New Zealand women revolt over coach's tactics

New Zealand Football said Tuesday it had received complaints from members of the women's national team, who are reportedly unhappy about the negative tactics used by their coach.

After New Zealand, ranked 20th in the world, lost 3-1 to 11th-ranked Japan this month, coach Andreas Heraf said the game plan was to be ultra-defensive because they "could have lost 8-0" with a more positive approach.

The Austrian added that the New Zealand team "will never have (the) quality to compete with" Japan.

The statement riled players and media reports said at least 10 members of the team, known as the Football Ferns, had written formal letters of complaint, which also covered off-field issues including team culture.

New Zealand Football (NZF) said in a statement it had received a letter from the NZ Professional Footballers Association "with a number of complaints from the players of the Football Ferns".

It said it was reviewing them "as a matter of priority" and would issue a further statement on Wednesday.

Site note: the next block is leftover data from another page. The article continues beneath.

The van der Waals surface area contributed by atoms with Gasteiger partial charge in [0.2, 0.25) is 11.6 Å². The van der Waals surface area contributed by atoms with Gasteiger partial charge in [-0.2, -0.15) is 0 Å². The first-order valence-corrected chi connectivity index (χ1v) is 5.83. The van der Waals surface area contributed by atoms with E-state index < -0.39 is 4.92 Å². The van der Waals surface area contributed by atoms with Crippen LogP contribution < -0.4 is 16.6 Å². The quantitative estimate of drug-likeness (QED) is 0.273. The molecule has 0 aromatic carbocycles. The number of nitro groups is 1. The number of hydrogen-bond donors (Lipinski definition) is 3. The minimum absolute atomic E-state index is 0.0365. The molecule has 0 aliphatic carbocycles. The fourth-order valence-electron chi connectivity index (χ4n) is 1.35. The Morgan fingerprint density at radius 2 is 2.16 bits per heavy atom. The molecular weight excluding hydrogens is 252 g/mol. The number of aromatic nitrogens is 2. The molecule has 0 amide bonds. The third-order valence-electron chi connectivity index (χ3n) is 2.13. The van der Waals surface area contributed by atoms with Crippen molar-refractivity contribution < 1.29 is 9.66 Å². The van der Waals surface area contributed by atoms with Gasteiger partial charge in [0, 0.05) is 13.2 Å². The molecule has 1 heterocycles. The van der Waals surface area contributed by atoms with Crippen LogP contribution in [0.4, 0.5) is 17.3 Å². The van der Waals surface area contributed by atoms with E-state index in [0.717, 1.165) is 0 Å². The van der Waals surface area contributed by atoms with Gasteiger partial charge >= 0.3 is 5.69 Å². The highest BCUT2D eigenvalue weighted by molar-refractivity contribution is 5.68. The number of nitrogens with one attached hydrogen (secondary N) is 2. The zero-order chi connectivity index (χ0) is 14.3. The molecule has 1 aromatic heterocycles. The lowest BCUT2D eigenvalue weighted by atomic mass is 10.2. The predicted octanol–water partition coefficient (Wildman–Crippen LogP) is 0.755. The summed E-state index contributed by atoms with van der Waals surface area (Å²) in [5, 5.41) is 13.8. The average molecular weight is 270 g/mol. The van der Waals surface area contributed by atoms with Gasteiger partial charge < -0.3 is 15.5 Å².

After the loss to Japan, NZF chief executive Andy Martin described some of Heraf's comments as "strange" but endorsed him as the right man for the job.

"We have someone with real capability and he has to perform. Our job is to support him and give him every opportunity," Martin said.

Heraf is the NZF technical director as well as the Football Ferns coach, despite FIFA advising the two roles were "incompatible."

The former international's playing career included being a member of Austria's 1998 World Cup squad, although he never took the field. At club level, he played for Rapid Vienna when they lost the 1997 UEFA Cup Winners' Cup final 1-0 to Paris Saint-Germain.

Before moving to New Zealand, most of his coaching career had been with Austrian sides at age-group level.

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